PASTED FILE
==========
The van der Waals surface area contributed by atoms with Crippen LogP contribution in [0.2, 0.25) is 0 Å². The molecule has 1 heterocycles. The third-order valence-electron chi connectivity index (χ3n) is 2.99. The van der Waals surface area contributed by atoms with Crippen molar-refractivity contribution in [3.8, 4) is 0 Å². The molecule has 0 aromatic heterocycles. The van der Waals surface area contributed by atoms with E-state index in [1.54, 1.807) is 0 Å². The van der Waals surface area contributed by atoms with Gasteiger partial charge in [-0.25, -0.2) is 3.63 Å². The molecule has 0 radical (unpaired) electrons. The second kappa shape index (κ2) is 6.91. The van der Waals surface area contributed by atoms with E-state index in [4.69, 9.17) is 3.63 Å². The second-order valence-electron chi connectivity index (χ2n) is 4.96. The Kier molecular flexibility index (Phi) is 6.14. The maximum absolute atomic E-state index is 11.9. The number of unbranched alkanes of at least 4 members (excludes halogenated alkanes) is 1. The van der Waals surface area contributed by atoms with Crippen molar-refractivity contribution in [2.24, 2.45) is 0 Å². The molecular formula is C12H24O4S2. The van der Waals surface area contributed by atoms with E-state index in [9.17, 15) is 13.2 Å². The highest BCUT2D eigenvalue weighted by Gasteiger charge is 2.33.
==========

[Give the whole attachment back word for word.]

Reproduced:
The van der Waals surface area contributed by atoms with Crippen LogP contribution in [0.2, 0.25) is 0 Å². The molecule has 1 heterocycles. The third-order valence-electron chi connectivity index (χ3n) is 2.99. The van der Waals surface area contributed by atoms with Crippen molar-refractivity contribution in [3.8, 4) is 0 Å². The molecule has 0 aromatic heterocycles. The van der Waals surface area contributed by atoms with E-state index in [1.54, 1.807) is 0 Å². The van der Waals surface area contributed by atoms with Gasteiger partial charge in [-0.25, -0.2) is 3.63 Å². The molecule has 0 radical (unpaired) electrons. The second kappa shape index (κ2) is 6.91. The van der Waals surface area contributed by atoms with E-state index in [4.69, 9.17) is 3.63 Å². The second-order valence-electron chi connectivity index (χ2n) is 4.96. The Kier molecular flexibility index (Phi) is 6.14. The maximum absolute atomic E-state index is 11.9. The number of unbranched alkanes of at least 4 members (excludes halogenated alkanes) is 1. The van der Waals surface area contributed by atoms with Crippen molar-refractivity contribution in [2.24, 2.45) is 0 Å². The molecular formula is C12H24O4S2. The van der Waals surface area contributed by atoms with E-state index in [9.17, 15) is 13.2 Å². The highest BCUT2D eigenvalue weighted by Gasteiger charge is 2.33.